Title: Wall hanging, "Peacock" model.
Author : MORRIS William (1834 - 1896)
Creation date : 1878
Dimensions: Height 112 - Width 44.5
Technique and other indications: Wool (textile), twill Produced in London by Morris & Co
Storage place: Orsay Museum website
Contact copyright: © Photo RMN-Grand Palais - R. G. Ojeda
Picture reference: 03-006435 / OAO453-1; OAO453-2
Wall hanging, "Peacock" model.
© Photo RMN-Grand Palais - R. Ojeda
Publication date: January 2006
The Middle Ages, a paradise on earth
First capitalist state, England knew from the middle of the XVIIIe century an unprecedented industrial revolution which places it at the forefront of the urbanized countries of Europe and which allows it to impose its economic superiority on the world (between 1850 and 1860, it produced more than 50% of coal, iron and worldwide). The Middle Ages appeared to him as a blessed period when man could fulfill his moral being in its fullness: against the modern division of labor which transforms the skilful worker into an unskilled labor force, disconnected from its object, enslaved to a machine that alienates his soul, he advocates the social cohesion of communities, corporations and other medieval guilds, where the craftsman took pleasure in manual labor. This utopian and idealized vision of a bygone past, already celebrated (and invented) by the romantic aesthetic which saw it as a reaction against rationalism, is taken up by the socialist writer and decorator William Morris: first seduced by fervor of the Pre-Raphaelites, their spirit of brotherhood and their passion for the Middle Ages (with the help of Burne-Jones, he met Rossetti, who introduced him to painting), he undertook, among other things, to remedy the weakening of product quality through an ambitious program of reform of the decorative arts by translating Ruskin's ideas into practice.
The beautiful work
Refusing to split manual labor from intellectual labor, Morris wants to restore dignity to the crafts. In the early 1860s, he joined forces with Burne-Jones and a few friends to create a decorating company on the cooperative model, which spawned a vast movement, that of Arts & Crafts (" Arts and Crafts "). Resolutely turning their backs on industrial manufacture, Morris and his associates themselves design the furniture and works of art (stained glass windows, wallpapers, etc.) which will then be made by hand in their workshops by artisans. The hangings, on the other hand, are made on Jacquard looms, proof that Morris can occasionally accept certain technical advances; however, it retains traditional coloring techniques by using only natural dyes. More limited than modern chemical colors, they contribute to the "high period" aspect of these hangings, whose patterns also revisit the repertoire of the Middle Ages. Morris freely reinterprets here motifs from Sicilian textiles from the XVe and XVIe centuries he has seen at the South Kensington Museum (London's Museum of Decorative Arts), to which he is a frequent visitor. By its stylization (the peacock and the dragon are simplified and treated in profile) and the vigor of its patterns, this hanging is distinguished from the dominant production, often junk, and marked by a certain illusionism of the patterns.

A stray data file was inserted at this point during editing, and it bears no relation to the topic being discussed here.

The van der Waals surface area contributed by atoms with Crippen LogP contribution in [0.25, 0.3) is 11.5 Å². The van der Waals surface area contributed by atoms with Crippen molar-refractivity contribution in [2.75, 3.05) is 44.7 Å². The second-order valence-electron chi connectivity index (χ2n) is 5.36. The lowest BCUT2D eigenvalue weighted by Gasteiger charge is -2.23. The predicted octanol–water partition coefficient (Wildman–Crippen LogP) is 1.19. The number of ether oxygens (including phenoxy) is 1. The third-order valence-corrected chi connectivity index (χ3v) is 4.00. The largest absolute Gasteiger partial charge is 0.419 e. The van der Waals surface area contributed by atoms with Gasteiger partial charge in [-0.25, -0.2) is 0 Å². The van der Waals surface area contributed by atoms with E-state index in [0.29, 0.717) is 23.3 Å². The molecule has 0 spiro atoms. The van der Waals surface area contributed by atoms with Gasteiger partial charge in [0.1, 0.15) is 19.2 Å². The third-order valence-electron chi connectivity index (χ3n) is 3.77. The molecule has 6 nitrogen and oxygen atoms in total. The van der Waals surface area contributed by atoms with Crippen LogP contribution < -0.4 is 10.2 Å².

Towards a new art
Morris is part of a dual approach, aesthetic and social, since it aims to improve the style and quality of everyday objects and working conditions (he refrains from employing children and offers his craftsmen a higher salary. to whatever they would get elsewhere). His reforming ideas, the ambition to reconnect the major and minor arts, the simplicity and vigor of his productions, were to inspire, in England itself, the creation of many groups (Century Guild, Art Worker’s Guild, Guild of Handicraft...) attentive to producing decorative sets where simple beauty competes with utility. At the end of the century, these ideas spread widely: foundation by the Mackintosh spouses of the Glasgow School in Scotland, or the creation of Wiener Werkstätte (1903) in Austria by Hoffmann and Moser, whose geometric and modern production inaugurates a truly new art. In France, the movement Arts & Crafts had echoes from the 1890s. A group like L’Art dans Tout (1896-1901), devoted to interior design and furnishings, was sensitive to some of Morris’s ideas and sometimes even to the shapes of Arts & Crafts (simple furniture and solid wood from Plumet or Selmersheim). Close to the concerns of social Catholicism and anarchism which accord a social role to art, it differs from the English movement in accepting that its models be reproduced by machine and industry, a condition sine qua non of a mass distribution of beautiful objects in the middle and popular classes: "For art to spread, for the nation to prosper and for the worker to live, perfect prototypes are needed, capable of being repeated in series, impeccably. , with the certainty that science always better disciplined and always more flexible guarantees to industry ”(Roger Marx, Social Art, Paris, 1913).
- Decorative Art
- social art
- industrial Revolution
Wendy KAPLAN, The Arts & Crafts Movement in Europe and America: Design for the Modern World, New York, Thames & Hudson, 2004. Roger Marx, L'Art social, Paris, 1913.William Morris, Victoria exhibition catalog and Albert Museum, London, Philip Wilson Publishers, 1996. Rossella Froissart PEZONE, L'Art dans Tout: Decorative arts in France and the utopia of a new art, Paris, CNRSÉditions, 2005.
To cite this article
Philippe SAUNIER, "The reform of" Arts and Crafts ""